Makanda tower cover

Canadian National Railway hopes to put a communications tower along its railroad track in Makanda, Illinois, about 370 feet north of the track crossing.

MAKANDA — Several weeks ago, an unremarkable, black-and-white, one-inch-by-one-inch legal notice in the newspaper sent the residents of the village of Makanda into panic.

It announced the construction of a 185-foot communications tower by the Illinois Central Railroad Company, a subsidiary of Canadian National Railway, on a plot of land just north of the village’s centerpiece: the Makanda Boardwalk.

Railroad legal notice

It’s a row of three old brick buildings facing the tracks; the remnants of what was once a bustling little railroad town.

Today, they’re a hub for art and tourism: hosting art galleries, an ice cream store and the “rock shop,” full of souvenirs and gemstones imported from around the world.

“People love how peaceful and scenic it is here, sitting on the boardwalk, watching the vultures soar,” said Village Clerk Leslie Yambert. “It’s unique and special and having something so modern would really hurt that.”

Makanda Boardwalk

The Makanda boardwalk, in Makanda, Illinois.

The railroad, which owns track from New Orleans to Chicago, and all across Canada from Vancouver to Halifax, says the tower is needed to implement nationwide Positive Train Control, a safety system that Congress mandated in 2008 after a passenger train and a freight train collided head-on in Los Angeles, killing 25 and injuring 135 more.

When the system is fully deployed, a nationwide communications network will track trains in real time, then send warnings and even remotely trigger a locomotive’s brakes, if danger is detected ahead.

It’s a massive project that will cost the industry between $9.6 billion and $13.2 billion in the first 20 years, the U.S. Government Accountability Office estimates.

And new radio towers are a key investment. In rural areas across the country, they’re more reliable than any other medium to transmit exact information about speed limits, train movement authorization, train positions and switch positions.

The country’s biggest railroads have installed thousands of towers and antenna poles across the nation’s 53,732 miles of PTC-required track, and spent tens of millions of dollars to purchase radio bandwidth exclusively for PTC communications.

For Canadian National, Makanda is the site of a PTC coverage gap, said Jonathan Abecassis, the railway’s media relations senior manager.

The railroad owns about 100 feet on either side of its tracks through the Makanda bottoms, according to documents submitted to Jackson County engineer and floodplain manager Mitch Burdick, copies of which were obtained by The Southern.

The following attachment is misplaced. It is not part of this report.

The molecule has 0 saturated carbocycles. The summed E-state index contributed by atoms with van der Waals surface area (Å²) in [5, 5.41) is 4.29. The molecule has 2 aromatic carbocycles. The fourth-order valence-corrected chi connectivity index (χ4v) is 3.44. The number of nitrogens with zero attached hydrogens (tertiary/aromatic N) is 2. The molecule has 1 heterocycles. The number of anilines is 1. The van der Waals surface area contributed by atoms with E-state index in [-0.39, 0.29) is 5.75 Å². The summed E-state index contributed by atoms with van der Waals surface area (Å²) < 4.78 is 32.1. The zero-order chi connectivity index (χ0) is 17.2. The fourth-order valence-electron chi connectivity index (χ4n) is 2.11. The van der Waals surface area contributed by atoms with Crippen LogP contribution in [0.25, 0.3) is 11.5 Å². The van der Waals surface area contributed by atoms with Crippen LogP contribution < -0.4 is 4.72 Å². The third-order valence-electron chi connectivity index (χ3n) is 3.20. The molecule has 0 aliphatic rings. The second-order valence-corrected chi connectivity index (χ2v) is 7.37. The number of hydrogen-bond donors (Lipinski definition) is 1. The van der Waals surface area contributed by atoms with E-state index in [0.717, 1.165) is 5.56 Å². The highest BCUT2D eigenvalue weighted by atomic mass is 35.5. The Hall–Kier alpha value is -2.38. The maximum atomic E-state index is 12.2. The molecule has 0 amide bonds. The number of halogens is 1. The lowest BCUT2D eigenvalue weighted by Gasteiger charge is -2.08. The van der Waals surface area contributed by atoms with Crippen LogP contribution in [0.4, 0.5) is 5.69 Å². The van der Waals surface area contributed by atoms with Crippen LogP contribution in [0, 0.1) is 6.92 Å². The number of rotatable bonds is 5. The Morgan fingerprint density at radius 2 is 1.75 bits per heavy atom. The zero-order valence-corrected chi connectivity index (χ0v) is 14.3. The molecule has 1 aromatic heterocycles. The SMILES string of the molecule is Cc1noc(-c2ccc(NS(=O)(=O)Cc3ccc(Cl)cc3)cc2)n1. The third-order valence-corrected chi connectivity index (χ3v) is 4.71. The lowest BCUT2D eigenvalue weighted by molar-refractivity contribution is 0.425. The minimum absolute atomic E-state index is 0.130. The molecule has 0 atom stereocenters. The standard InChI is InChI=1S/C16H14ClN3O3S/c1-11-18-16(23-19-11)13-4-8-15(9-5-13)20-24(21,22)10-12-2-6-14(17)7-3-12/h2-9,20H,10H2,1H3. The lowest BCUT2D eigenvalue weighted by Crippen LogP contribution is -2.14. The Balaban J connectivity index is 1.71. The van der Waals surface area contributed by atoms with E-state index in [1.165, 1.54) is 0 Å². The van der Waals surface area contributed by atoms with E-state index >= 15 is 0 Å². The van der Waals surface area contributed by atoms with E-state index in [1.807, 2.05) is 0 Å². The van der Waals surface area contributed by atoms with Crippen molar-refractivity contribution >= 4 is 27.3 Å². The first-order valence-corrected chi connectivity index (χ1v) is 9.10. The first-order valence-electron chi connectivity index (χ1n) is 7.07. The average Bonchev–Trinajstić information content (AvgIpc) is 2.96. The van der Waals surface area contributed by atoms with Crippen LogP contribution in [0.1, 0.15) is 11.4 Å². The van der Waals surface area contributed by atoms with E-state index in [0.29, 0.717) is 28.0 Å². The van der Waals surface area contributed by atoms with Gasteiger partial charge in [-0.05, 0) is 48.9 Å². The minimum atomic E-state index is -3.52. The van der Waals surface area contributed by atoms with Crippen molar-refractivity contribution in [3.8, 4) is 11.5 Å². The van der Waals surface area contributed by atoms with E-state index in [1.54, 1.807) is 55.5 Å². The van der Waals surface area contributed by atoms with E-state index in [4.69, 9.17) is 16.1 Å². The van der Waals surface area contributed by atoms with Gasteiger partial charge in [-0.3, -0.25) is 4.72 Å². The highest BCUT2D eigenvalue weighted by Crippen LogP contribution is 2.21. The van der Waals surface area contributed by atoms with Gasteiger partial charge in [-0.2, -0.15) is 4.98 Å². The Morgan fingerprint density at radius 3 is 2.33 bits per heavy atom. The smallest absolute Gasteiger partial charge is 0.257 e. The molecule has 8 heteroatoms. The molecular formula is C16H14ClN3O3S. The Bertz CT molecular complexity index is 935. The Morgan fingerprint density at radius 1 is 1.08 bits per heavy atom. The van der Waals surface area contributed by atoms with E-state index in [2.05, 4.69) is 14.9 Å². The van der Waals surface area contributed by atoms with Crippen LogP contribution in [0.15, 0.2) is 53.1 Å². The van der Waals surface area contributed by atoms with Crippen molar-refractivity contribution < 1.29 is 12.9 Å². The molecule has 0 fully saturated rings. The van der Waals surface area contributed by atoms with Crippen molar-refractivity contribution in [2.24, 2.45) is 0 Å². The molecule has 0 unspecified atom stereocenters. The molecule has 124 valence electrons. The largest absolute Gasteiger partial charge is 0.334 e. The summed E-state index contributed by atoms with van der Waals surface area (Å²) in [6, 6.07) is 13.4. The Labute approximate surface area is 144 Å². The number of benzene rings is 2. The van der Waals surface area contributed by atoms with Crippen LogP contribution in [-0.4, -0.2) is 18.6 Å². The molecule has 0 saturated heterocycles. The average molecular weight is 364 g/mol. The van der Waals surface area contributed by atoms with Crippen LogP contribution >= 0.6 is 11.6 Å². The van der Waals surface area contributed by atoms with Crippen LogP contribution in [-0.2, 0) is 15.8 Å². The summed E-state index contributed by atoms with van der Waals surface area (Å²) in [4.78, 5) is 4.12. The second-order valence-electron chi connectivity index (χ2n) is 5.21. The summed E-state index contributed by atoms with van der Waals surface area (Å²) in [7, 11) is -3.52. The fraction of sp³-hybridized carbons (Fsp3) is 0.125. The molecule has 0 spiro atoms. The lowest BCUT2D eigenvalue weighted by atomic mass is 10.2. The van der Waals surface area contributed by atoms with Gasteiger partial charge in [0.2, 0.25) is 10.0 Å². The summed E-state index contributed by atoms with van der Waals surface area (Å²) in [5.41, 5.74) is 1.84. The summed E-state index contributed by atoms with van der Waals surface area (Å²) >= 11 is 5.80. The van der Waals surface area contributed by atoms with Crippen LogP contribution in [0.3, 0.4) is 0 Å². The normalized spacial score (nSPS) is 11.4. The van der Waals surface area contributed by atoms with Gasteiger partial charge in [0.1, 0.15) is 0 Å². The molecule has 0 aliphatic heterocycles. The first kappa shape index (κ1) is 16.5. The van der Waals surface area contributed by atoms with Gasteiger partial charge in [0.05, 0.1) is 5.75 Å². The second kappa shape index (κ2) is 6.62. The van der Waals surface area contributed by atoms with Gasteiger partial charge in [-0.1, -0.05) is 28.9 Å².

Burdick granted CN a permit to build the tower in accordance with state standards for “minor non-obstructive floodway construction,” In late July.

“This was reviewed just like we review any other proposed improvement in the floodplain,” Burdick said. “It meets all the requirements, so there’s really no choice but to issue the permit.”

CN’s permit application shows the exact planned location for the structure will be about 300 feet from the Boardwalk, on land beside the tracks directly across the street from Jinnie Pearl’s, a long-running antique store and junk shop.

The plans call for a 25-foot-by-62-foot fenced-in area, containing the 180-foot communications tower and an equipment shed on a raised platform.

But with Makanda residents voicing their displeasure to the company and the media, CN is re-evaluating.

“We are in the process of reviewing our plans and, in particular, are looking at re-engineering the support structure type from a lattice tower to a monopole with a potential 20-30 foot reduction in height,” Abecassis told The Southern.

Several other sites were considered for the tower, Abecassis added, but were rejected due to “floodplain issues.”

Jinnie Pearl's

The view from Jinnie Pearl's towards the area where Canadian National Railway hopes to construct a communications tower, in Makanda, Illinois.

To village leaders, the shorter, smaller tower is better, but not ideal.

“It’s still within sight of the boardwalk,” Yambert said. “This will hurt property values for Jinnie’s and nearby residents. We just want to maintain the view of the valley.”

And the project continues to raise concerns about flooding.

CN’s proposed tower location is in a federal floodway mapped on either side of Drury Creek, which runs the length of the Makanda valley, parallel to the train tracks.

When the creek swells in rainy times, it can cover the bridge, the small downtown park and large swaths on either side of the raised tracks.

“I have been in this area all my life, and there have been times that flooding has gotten up into the boardwalk, and Jinnie Pearl’s,” said Village President Tina Shingleton.

Makanda is one of about 770 communities in Illinois that have adopted floodplain ordinances to restrict unwise development in the floodplain, according to the Illinois Office of Water Resources.

In exchange for doing so, the Federal Emergency Management Agency offers flood insurance and other aid, to help participating communities rebuild after natural disasters.

Residents didn’t know for sure if Makanda had a floodplain ordinance until this week, when Shingleton unearthed a copy, last updated in 2008.

“It’s something I’ve not had to deal with since I’ve been president of the village,” she said. “We don’t do a lot of permitting down here.”